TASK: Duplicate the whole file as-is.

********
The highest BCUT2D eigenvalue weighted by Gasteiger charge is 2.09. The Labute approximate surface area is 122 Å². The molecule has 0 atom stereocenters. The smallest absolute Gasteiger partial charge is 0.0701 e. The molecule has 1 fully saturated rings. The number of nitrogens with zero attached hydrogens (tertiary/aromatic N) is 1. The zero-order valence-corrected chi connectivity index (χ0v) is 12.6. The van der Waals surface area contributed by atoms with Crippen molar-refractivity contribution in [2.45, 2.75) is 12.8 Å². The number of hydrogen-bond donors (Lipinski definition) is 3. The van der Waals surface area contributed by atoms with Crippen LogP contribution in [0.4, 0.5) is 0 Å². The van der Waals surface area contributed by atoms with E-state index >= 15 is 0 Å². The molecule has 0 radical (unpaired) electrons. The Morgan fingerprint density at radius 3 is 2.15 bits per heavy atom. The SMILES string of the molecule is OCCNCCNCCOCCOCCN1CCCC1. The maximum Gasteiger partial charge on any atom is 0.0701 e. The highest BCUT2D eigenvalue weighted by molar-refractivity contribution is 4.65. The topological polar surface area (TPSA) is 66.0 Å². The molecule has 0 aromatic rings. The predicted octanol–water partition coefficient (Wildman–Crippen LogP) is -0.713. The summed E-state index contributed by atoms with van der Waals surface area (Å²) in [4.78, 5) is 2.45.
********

The highest BCUT2D eigenvalue weighted by Gasteiger charge is 2.09. The Labute approximate surface area is 122 Å². The molecule has 0 atom stereocenters. The smallest absolute Gasteiger partial charge is 0.0701 e. The molecule has 1 fully saturated rings. The number of nitrogens with zero attached hydrogens (tertiary/aromatic N) is 1. The zero-order valence-corrected chi connectivity index (χ0v) is 12.6. The van der Waals surface area contributed by atoms with Crippen molar-refractivity contribution in [2.45, 2.75) is 12.8 Å². The number of hydrogen-bond donors (Lipinski definition) is 3. The van der Waals surface area contributed by atoms with Crippen LogP contribution in [0.4, 0.5) is 0 Å². The van der Waals surface area contributed by atoms with E-state index >= 15 is 0 Å². The molecule has 0 radical (unpaired) electrons. The Morgan fingerprint density at radius 3 is 2.15 bits per heavy atom. The SMILES string of the molecule is OCCNCCNCCOCCOCCN1CCCC1. The maximum Gasteiger partial charge on any atom is 0.0701 e. The highest BCUT2D eigenvalue weighted by molar-refractivity contribution is 4.65. The topological polar surface area (TPSA) is 66.0 Å². The molecule has 0 aromatic rings. The predicted octanol–water partition coefficient (Wildman–Crippen LogP) is -0.713. The summed E-state index contributed by atoms with van der Waals surface area (Å²) in [4.78, 5) is 2.45.